A Syrian Photographer Survives to Show His Country’s Destruction

Mahmoud al-Basha lost nearly all his photos when he was kidnapped. Here’s what’s left.

Photojournalist and activist Mahmoud al-Basha (right) with a member of Syria Civil Defense in September 2014Courtesy of Mahmoud al-Basha

Mahmoud al-Basha wore a camera around his neck and an easy smile when I first met him in southern Turkey in the summer of 2014. Four months earlier, he had escaped a kidnapping attempt by an armed group in Syria allegedly associated with the Al Qaeda affiliate Jabhat al-Nusra. Basha and British reporter Anthony Lloyd had been sold out by a rebel commander they’d come to trust, taken at gunpoint, and stuffed into the trunk of a car. Basha seized an opportunity to break free, kicked open the trunk, and fought off his captors.

Eventually, fighters from the Islamic Front, a rebel group that controlled much of northwestern Syria, helped Basha and Lloyd reach the Turkish border. It was the second time Basha had been kidnapped, if you don’t count the three months of torture he endured in one of Assad’s jails.

Four years earlier, when Syria’s revolution began, Basha had rallied in the streets during the first demonstrations against Syrian president Bashar Al-Assad. His activism led to him getting kicked out of his university in Homs and being imprisoned by the Assad regime. He then returned to his hometown of Aleppo to document the war that has now claimed more than 210,000 lives and turned another 4 million Syrians into refugees. He used hidden cameras, formed secret groups of activists and citizen journalists, and helped establish the Aleppo Media Center to provide the rest of the world with a rare glimpse of the carnage in Aleppo: government barrel bombs falling on homes, children torn apart by explosives, a man beheaded by ISIS militants in a case of mistaken identity.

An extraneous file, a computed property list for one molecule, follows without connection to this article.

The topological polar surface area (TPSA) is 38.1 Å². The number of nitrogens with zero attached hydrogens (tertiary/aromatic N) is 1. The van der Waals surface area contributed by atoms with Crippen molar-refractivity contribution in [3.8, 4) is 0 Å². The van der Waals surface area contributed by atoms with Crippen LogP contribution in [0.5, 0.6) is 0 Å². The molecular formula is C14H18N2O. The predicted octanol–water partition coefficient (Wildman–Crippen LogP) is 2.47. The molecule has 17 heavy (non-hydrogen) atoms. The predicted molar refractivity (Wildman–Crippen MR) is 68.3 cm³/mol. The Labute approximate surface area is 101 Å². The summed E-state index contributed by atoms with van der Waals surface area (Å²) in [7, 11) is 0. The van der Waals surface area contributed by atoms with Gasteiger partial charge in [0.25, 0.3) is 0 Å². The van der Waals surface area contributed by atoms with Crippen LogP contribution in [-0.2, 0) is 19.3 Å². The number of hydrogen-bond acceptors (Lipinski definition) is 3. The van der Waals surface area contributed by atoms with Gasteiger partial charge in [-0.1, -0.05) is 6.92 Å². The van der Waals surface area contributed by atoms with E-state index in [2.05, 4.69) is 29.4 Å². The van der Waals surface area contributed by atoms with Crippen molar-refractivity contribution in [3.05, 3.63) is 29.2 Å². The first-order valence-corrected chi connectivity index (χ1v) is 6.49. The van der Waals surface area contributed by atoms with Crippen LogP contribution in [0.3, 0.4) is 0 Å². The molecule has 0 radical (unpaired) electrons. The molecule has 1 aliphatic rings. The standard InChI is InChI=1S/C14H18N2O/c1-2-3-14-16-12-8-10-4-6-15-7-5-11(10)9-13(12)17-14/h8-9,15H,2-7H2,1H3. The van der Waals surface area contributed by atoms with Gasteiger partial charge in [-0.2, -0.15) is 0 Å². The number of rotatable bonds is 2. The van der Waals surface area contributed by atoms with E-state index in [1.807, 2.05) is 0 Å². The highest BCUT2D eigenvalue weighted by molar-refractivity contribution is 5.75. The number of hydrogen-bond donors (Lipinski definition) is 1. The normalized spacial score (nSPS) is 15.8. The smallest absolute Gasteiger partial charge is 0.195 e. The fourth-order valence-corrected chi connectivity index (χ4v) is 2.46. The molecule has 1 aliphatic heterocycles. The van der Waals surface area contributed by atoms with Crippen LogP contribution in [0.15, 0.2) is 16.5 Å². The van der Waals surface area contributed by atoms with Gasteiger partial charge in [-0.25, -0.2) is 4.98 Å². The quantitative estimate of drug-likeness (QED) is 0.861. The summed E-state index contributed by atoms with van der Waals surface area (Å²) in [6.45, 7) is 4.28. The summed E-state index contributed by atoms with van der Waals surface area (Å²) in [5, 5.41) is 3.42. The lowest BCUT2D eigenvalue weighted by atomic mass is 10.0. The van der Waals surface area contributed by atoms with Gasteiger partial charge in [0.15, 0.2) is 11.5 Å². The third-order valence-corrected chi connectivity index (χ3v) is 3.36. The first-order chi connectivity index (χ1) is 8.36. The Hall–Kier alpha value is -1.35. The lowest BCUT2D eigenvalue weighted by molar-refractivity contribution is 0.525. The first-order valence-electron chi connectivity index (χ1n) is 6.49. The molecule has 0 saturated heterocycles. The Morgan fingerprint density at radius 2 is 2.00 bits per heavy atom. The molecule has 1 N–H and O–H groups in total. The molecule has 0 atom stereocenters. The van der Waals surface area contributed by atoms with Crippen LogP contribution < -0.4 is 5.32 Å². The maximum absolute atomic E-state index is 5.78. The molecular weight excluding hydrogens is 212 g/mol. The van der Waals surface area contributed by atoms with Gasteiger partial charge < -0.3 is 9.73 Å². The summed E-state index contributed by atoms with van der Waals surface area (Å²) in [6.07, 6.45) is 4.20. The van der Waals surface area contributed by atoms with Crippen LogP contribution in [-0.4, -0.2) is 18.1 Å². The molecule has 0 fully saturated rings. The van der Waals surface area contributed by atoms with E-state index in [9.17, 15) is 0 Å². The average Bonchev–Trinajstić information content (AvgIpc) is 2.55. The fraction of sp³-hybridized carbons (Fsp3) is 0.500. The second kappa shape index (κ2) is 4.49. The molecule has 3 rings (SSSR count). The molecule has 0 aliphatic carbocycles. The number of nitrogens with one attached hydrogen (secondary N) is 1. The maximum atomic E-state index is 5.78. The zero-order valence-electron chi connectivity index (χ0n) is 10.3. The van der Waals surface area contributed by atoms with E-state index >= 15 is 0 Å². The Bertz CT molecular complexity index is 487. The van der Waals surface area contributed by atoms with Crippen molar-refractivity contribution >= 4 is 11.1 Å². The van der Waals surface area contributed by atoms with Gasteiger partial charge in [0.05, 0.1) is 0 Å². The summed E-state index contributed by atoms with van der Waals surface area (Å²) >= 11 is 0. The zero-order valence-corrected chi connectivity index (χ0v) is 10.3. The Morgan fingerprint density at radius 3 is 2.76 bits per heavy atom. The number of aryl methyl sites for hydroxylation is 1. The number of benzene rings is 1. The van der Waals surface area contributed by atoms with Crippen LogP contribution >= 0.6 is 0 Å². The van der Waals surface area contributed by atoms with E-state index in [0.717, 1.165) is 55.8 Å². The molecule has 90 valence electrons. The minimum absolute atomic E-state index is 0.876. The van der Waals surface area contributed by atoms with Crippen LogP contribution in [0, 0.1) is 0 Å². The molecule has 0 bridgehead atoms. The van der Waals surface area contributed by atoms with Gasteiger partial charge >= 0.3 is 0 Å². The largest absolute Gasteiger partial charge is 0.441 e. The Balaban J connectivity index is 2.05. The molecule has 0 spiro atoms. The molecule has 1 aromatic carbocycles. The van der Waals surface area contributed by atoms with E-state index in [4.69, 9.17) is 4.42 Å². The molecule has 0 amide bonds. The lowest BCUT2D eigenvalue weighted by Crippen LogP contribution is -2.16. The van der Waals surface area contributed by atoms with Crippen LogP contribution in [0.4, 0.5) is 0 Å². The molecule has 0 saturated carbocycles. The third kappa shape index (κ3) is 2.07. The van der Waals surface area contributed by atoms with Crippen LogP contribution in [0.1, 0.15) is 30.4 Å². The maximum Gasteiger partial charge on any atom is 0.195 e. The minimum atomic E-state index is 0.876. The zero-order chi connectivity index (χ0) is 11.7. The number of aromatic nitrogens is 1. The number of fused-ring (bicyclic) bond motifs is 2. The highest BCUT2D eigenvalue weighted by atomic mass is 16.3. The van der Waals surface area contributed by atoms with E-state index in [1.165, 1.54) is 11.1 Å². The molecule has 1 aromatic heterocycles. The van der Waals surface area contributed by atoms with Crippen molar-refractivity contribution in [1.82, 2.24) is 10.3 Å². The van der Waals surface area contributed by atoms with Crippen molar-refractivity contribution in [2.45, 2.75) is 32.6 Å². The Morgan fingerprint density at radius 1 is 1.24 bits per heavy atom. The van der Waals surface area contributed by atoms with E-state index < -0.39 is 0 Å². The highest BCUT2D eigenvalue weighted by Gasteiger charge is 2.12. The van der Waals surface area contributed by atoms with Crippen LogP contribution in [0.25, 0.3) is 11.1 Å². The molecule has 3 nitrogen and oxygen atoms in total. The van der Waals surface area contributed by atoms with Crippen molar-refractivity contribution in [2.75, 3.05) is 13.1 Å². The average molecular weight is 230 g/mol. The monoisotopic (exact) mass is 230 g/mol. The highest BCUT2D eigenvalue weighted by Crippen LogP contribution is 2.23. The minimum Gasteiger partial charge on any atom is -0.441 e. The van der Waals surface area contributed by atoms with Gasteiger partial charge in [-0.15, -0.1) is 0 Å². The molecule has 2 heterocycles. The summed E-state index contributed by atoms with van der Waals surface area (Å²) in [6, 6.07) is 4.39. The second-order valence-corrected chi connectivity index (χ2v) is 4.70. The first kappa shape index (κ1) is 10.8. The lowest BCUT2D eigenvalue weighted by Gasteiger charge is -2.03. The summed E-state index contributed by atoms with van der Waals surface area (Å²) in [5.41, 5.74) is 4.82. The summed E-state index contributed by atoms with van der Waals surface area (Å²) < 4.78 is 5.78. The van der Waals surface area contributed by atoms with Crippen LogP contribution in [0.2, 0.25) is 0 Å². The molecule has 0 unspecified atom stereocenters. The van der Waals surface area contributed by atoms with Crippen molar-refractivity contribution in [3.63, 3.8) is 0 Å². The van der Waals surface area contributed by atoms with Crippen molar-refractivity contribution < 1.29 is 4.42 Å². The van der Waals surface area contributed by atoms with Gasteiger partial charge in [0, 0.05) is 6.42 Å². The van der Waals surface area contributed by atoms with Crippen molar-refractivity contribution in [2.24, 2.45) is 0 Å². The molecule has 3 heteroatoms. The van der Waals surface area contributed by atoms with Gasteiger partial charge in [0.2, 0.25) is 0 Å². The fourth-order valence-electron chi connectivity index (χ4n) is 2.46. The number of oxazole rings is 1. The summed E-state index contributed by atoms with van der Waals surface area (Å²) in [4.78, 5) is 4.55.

“#Syria Before the war there were about 2,500 doctors in #Aleppo … today are just 100 …” March 12, 2015 Mahmoud al-Basha


Aleppo has “completely changed,” he says. “The city’s neighborhoods are devastated because of daily shelling and the use of barrel bombs by the Assad regime.” Amid the horror of the war, Basha also focused on the White Helmets, a group of volunteer rescuers who tunnel into bombed-out buildings to save the people trapped inside. He also turned his lens to children, who “have lost all kinds of fun and happiness in childhood” but still have “big dreams after the end of the war.”

After four years of covering the war, Basha has moved to Gaziantep, Turkey, where he works as a fixer for foreign journalists along the border with Syria. He recently returned to Syria, but to be married, not to work.

When he was kidnapped last year, Basha lost his entire photo archive. Below is a selection of images he took and posted to Twitter during his time covering the war in Syria.


“#Syria The dolls in a normal world represent the life …. the joy … in Syria represent death.” February 16, 2015 Mahmoud al-Basha


“#Douma_Exterminated #Syria In Douma today: 56 killed by #Assad airstrikes.” February 10, 2015 Mahmoud al-Basha


“#Syria #Aleppo White Helmets of race to the danger to the aid of those in need …@SyriaCivilDef.” September 22, 2014 Mahmoud al-Basha


“#Aleppo Children take on the task of bringing supplies home…” August 11, 2014 Mahmoud al-Basha


“#Syria SNHR has documented the killing of 130 people yesterday, August 3, 2014 …” August 4, 2014 Mahmoud al-Basha


“#Aleppo Rescuers continue 2 search for bodies amid the rubble of more homes destroyed in the latest regime airstrikes.” July 31, 2014 Mahmoud al-Basha


“Today in #Syria 41 people get killed including two women and two children by ASSAD shelling bomb …” April 19, 2015 Mahmoud al-Basha


“In a normal country used to transport building materials … #Syria is used to carry the dead and wounded.” April 11, 2015 Mahmoud al-Basha


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